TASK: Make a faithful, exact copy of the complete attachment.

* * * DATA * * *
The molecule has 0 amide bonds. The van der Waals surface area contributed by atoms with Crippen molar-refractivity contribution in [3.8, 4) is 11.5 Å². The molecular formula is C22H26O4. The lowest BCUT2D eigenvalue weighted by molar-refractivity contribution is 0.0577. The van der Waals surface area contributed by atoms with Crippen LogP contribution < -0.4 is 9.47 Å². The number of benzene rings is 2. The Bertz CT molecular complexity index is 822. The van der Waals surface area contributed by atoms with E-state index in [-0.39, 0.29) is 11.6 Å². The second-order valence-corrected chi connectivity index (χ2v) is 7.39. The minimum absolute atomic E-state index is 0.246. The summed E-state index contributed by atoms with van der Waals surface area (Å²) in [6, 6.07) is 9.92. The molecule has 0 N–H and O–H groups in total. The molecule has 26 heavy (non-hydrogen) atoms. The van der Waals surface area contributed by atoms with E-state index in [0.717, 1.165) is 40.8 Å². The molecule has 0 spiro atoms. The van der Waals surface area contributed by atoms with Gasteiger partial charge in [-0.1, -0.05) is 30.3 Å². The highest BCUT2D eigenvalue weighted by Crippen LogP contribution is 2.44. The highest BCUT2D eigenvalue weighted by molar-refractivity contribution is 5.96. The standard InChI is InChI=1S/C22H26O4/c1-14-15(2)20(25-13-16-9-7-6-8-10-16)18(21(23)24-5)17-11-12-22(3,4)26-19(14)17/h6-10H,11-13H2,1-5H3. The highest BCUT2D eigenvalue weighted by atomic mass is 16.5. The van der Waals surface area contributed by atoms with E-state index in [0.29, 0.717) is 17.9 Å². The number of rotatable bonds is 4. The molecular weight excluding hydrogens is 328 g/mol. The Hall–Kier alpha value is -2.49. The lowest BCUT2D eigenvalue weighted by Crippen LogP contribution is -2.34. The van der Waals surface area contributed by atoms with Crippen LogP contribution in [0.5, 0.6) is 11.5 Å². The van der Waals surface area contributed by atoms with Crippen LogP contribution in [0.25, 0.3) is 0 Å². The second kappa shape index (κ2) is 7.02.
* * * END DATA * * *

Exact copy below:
The molecule has 0 amide bonds. The van der Waals surface area contributed by atoms with Crippen molar-refractivity contribution in [3.8, 4) is 11.5 Å². The molecular formula is C22H26O4. The lowest BCUT2D eigenvalue weighted by molar-refractivity contribution is 0.0577. The van der Waals surface area contributed by atoms with Crippen LogP contribution < -0.4 is 9.47 Å². The number of benzene rings is 2. The Bertz CT molecular complexity index is 822. The van der Waals surface area contributed by atoms with E-state index in [-0.39, 0.29) is 11.6 Å². The second-order valence-corrected chi connectivity index (χ2v) is 7.39. The minimum absolute atomic E-state index is 0.246. The summed E-state index contributed by atoms with van der Waals surface area (Å²) in [6, 6.07) is 9.92. The molecule has 0 N–H and O–H groups in total. The molecule has 26 heavy (non-hydrogen) atoms. The van der Waals surface area contributed by atoms with E-state index in [0.717, 1.165) is 40.8 Å². The molecule has 0 spiro atoms. The van der Waals surface area contributed by atoms with Gasteiger partial charge in [-0.1, -0.05) is 30.3 Å². The highest BCUT2D eigenvalue weighted by Crippen LogP contribution is 2.44. The highest BCUT2D eigenvalue weighted by molar-refractivity contribution is 5.96. The standard InChI is InChI=1S/C22H26O4/c1-14-15(2)20(25-13-16-9-7-6-8-10-16)18(21(23)24-5)17-11-12-22(3,4)26-19(14)17/h6-10H,11-13H2,1-5H3. The highest BCUT2D eigenvalue weighted by atomic mass is 16.5. The van der Waals surface area contributed by atoms with E-state index in [0.29, 0.717) is 17.9 Å². The number of rotatable bonds is 4. The molecular weight excluding hydrogens is 328 g/mol. The Hall–Kier alpha value is -2.49. The lowest BCUT2D eigenvalue weighted by Crippen LogP contribution is -2.34. The van der Waals surface area contributed by atoms with Crippen LogP contribution in [0.5, 0.6) is 11.5 Å². The van der Waals surface area contributed by atoms with Crippen LogP contribution in [0.25, 0.3) is 0 Å². The second kappa shape index (κ2) is 7.02.